I am looking for a script that would press "Q" every second when idle for a certain amount of time in an application.
I want to have a script running that presses "q" when I’m idle in "Roblox" so I can watch anime and grind at the same time.
Let’s say the OS is Windows or Linux
As a System Admin, I think the answer to this question is : NO
I always configure end users machine for auto lockout for a given idle session time. Because I’m think, if the user leaves the machine without locking it, I should try something to at least protect my network
What if I did not do that ? Do you think there could be reasonable risk not related to a malicious person taking advantage of an idle session ?
I have PostgreSQL 9.6 and backend on PHP. When I use Persistent connections to PostgreSQL via PDO PHP I have some idle processes. Command
select * from pg_stat_activity; shows me 3 idle process with query column
DEALLOCATE pdo_stmt_0000013e. I understand, that these processes wait new queries, but I not understand why are 3 processes? On other project with PostgreSQL I have 50 the same idle connections. Where this number is defined, why it depends?
I have a ubunutu 20.04 VM running on a KVM server. The KVM server is on an updated ubuntu 20.04 system. The VM is basically an unmodified version that was just downloaded and updated. Added x2go so I can access it from a windows machine. Using the latest x2go version that works just fine on the 16 and 18 versions of ubuntu VMs running on the same KVM server. The window manager I’m running is xfce. The only weird thing I have here is btrfs configured on a second disk (but not being accessed). The root volume is the default ext4 file system as configured during install.
I can connect to the VM via x2go, run a few terminals, commands, etc. Everything seems to run as it should. However, if I leave it alone for a few minutes (I haven’t timed it yet but less than 30) it appears that the window manager has hung. Well, sort of. The keyboard has no effect. Clicking the mouse also has no effect. Moving the mouse over the corner of a terminal window will change the mouse image to the one to allow resizing, but the resizing won’t work. I have to reboot the VM to clear this.
I attempted to run a background script in one of the windows that outputs the date every 30 seconds. That will keep running and scrolling the window even after this failure event. The console brought up on the KVM server directly from the virtual machine manager does not exhibit this behavior.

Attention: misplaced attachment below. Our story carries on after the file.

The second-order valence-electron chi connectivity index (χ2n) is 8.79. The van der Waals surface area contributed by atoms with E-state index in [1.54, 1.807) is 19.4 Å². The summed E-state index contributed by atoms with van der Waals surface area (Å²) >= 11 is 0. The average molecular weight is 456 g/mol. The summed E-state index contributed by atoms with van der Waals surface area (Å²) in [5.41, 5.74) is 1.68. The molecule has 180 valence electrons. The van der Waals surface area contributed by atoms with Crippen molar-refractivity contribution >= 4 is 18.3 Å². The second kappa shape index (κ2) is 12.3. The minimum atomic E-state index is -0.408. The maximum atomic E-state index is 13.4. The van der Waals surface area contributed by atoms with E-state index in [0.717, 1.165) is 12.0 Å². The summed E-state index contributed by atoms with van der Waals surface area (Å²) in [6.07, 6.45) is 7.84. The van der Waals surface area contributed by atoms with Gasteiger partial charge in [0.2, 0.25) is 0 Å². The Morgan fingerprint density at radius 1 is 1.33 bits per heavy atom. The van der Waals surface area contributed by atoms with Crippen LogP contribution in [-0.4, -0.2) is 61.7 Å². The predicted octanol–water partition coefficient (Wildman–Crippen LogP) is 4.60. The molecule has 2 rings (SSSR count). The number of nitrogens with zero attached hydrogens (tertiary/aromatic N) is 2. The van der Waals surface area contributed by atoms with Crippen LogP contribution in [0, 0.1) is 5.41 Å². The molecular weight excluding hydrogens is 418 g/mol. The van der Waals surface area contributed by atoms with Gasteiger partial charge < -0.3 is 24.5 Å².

Tried running x2go on Windows 7 as well as an updated Windows 10 machine with the same results.
I played around with the sshd timeout values with no effect, which is what I expected if the output of the date script above still generated output.
Note that an x2go connection directly to the 20.04 KVM server (not one of the VMs) also exhibits this same behavior.
Interestingly, I also setup a fresh 20.04 VM on a qNAP server. It has a way to bring up a console within a web page for a VM. This also exhibited this same behavior.
As I said, the 16 and 18 versions of ubuntu work fine on the same infrastructure.
Everything seems to point at something with 20.04 but I have a hard time believing the rest of the world would put up with this kind of behavior. No idea what in my environment would cause something like this.
Not sure where else to look. Any ideas? I’d rather not go back to 18.04 but will as needed. This makes it impossible for me to use 20.04.
After I recently said “screw you if you don’t want to support Windows” to pgBadger and instead invented my own query logger and statistics generator for my own use, I have shockingly realized that my “basically idle” system is making about 100 queries PER SECOND, around the clock (or whenever I’m awake, really).
My estimate was maybe one query every couple of seconds or something like that…